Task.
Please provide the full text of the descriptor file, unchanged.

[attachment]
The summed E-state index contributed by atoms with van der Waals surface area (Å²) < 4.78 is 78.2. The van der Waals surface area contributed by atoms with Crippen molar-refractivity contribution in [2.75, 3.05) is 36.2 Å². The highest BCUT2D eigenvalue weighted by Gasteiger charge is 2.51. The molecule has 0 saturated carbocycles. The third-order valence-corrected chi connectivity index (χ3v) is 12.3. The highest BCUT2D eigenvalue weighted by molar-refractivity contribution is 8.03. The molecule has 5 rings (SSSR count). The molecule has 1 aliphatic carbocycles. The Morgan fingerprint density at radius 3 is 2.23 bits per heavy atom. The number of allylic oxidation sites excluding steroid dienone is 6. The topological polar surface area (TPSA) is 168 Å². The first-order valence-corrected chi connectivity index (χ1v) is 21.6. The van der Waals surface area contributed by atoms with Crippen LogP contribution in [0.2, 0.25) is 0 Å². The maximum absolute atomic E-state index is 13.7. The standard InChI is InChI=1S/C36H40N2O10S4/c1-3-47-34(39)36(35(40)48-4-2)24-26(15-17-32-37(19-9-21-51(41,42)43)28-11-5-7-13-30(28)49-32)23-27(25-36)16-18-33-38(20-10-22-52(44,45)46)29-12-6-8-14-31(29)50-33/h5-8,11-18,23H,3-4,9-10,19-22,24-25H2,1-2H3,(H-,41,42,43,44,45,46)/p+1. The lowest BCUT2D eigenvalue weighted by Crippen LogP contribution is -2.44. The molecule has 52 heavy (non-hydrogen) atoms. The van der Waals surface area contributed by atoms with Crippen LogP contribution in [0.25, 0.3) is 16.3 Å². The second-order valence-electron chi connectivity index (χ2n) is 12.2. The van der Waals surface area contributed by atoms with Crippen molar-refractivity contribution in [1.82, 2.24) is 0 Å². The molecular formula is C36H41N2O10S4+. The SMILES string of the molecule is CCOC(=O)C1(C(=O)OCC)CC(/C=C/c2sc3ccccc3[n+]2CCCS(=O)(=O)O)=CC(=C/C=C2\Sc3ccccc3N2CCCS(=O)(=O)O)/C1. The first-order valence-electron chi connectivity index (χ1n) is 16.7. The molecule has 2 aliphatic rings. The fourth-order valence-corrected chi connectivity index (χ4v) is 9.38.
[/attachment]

The summed E-state index contributed by atoms with van der Waals surface area (Å²) < 4.78 is 78.2. The van der Waals surface area contributed by atoms with Crippen molar-refractivity contribution in [2.75, 3.05) is 36.2 Å². The highest BCUT2D eigenvalue weighted by Gasteiger charge is 2.51. The molecule has 0 saturated carbocycles. The third-order valence-corrected chi connectivity index (χ3v) is 12.3. The highest BCUT2D eigenvalue weighted by molar-refractivity contribution is 8.03. The molecule has 5 rings (SSSR count). The molecule has 1 aliphatic carbocycles. The Morgan fingerprint density at radius 3 is 2.23 bits per heavy atom. The number of allylic oxidation sites excluding steroid dienone is 6. The topological polar surface area (TPSA) is 168 Å². The first-order valence-corrected chi connectivity index (χ1v) is 21.6. The van der Waals surface area contributed by atoms with Crippen LogP contribution in [0.2, 0.25) is 0 Å². The maximum absolute atomic E-state index is 13.7. The standard InChI is InChI=1S/C36H40N2O10S4/c1-3-47-34(39)36(35(40)48-4-2)24-26(15-17-32-37(19-9-21-51(41,42)43)28-11-5-7-13-30(28)49-32)23-27(25-36)16-18-33-38(20-10-22-52(44,45)46)29-12-6-8-14-31(29)50-33/h5-8,11-18,23H,3-4,9-10,19-22,24-25H2,1-2H3,(H-,41,42,43,44,45,46)/p+1. The lowest BCUT2D eigenvalue weighted by Crippen LogP contribution is -2.44. The molecule has 52 heavy (non-hydrogen) atoms. The van der Waals surface area contributed by atoms with Crippen LogP contribution in [0.25, 0.3) is 16.3 Å². The second-order valence-electron chi connectivity index (χ2n) is 12.2. The van der Waals surface area contributed by atoms with Crippen molar-refractivity contribution in [1.82, 2.24) is 0 Å². The molecular formula is C36H41N2O10S4+. The SMILES string of the molecule is CCOC(=O)C1(C(=O)OCC)CC(/C=C/c2sc3ccccc3[n+]2CCCS(=O)(=O)O)=CC(=C/C=C2\Sc3ccccc3N2CCCS(=O)(=O)O)/C1. The first-order valence-electron chi connectivity index (χ1n) is 16.7. The molecule has 2 aliphatic rings. The fourth-order valence-corrected chi connectivity index (χ4v) is 9.38.